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  • L Higgins and S Pettigrove

ATO drops new small business guidance for crypto dealings


The Australian Taxation Office (ATO) has recently released new crypto-related guidance for Australian small businesses, noting the trend of cryptocurrency becoming more "mainstream" and being used increasingly within small businesses across Australia.


Here is what you need to know as a small business:


  1. Crypto Asset Business Expenses If your business involves the buying and selling of crypto-assets, the cost of purchasing those crypto-assets is considered a deductible expense. This means that small businesses can reduce their taxable income by the Australian dollar amount spent on acquiring the crypto-assets for its business operations.

  2. Payments for Services in Crypto If your business receives crypto-assets as a payment for services, then the Australian dollar value of the crypto-assets is treated as ordinary income for the business. This means that the business will need to report this income when filing its tax returns.

  3. Salary and Wages Paid in Crypto If your business uses crypto-assets to pay salary or wages to employees under a valid salary sacrifice arrangement, this is considered a fringe benefit. As such, it is important for small businesses to understand the tax implications for fringe benefits as they are often significant (fringe benefits are taxed at the highest marginal rate).

  4. Profits from the Sale of Crypto The taxation treatment of the profits from the sale of crypto-assets depends on whether the taxpayer is conducting a crypto-asset trading/selling business or simply investing in crypto-assets. If it is operating a crypto-asset trading business, then the assets are treated as trading stock and any proceeds from selling them are assessable as ordinary income. On the other hand, if the business is holding crypto-assets as an investment, then the eventual disposal of crypto would trigger a capital gains tax (CGT) event.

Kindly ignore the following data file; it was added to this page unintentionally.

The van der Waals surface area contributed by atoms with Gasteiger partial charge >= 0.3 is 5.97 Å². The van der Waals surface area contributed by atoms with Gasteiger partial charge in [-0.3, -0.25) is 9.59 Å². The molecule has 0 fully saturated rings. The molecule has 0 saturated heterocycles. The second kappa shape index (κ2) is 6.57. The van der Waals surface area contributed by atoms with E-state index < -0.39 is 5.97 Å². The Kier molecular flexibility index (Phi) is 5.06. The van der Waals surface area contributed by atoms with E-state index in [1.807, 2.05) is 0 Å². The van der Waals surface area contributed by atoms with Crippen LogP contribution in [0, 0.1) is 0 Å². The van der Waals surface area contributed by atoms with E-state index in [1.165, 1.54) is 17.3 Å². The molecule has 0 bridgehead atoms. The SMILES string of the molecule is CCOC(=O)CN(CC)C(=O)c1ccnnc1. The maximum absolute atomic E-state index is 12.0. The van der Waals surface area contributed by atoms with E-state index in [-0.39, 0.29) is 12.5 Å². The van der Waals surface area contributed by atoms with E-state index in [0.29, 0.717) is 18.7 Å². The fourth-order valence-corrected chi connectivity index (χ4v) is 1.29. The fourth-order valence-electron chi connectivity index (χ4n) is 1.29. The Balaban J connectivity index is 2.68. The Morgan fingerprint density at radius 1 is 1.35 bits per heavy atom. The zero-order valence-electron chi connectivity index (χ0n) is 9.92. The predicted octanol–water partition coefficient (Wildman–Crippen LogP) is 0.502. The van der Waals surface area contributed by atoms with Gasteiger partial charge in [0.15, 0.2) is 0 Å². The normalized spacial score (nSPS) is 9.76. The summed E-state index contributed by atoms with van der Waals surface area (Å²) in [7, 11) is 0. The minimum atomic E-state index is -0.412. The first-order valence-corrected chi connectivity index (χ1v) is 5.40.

5. Record Keeping Record keeping is a problematic issue that has plagued the ATO and taxpayers alike since the inception of cryptocurrency. The ATO reiterates that keeping detailed records of crypto transactions is crucial for tax compliance. The ATO has already provided some brief guidance on this topic, however the inherent nature of decentralised protocols and cryptocurrency dealings mean that keeping proper records is a task that is a lot easier said than done.


The ATO's latest web guidance on crypto-assets is welcome. However, there remains substantial tax compliance gaps (both from a legislative and non-binding web guidance perspective). Given the inherent complexity of taxation laws and crypto-assets, it is advisable to seek assistance from legal and tax professionals in relation to your tax obligations when engaging in crypto-asset related business. While the use of cryptocurrency offers various opportunities for small businesses, it is essential to stay informed about the associated tax obligations to avoid nasty penalties and unforeseen assessments.


Written by Luke Higgins and Steven Pettigrove




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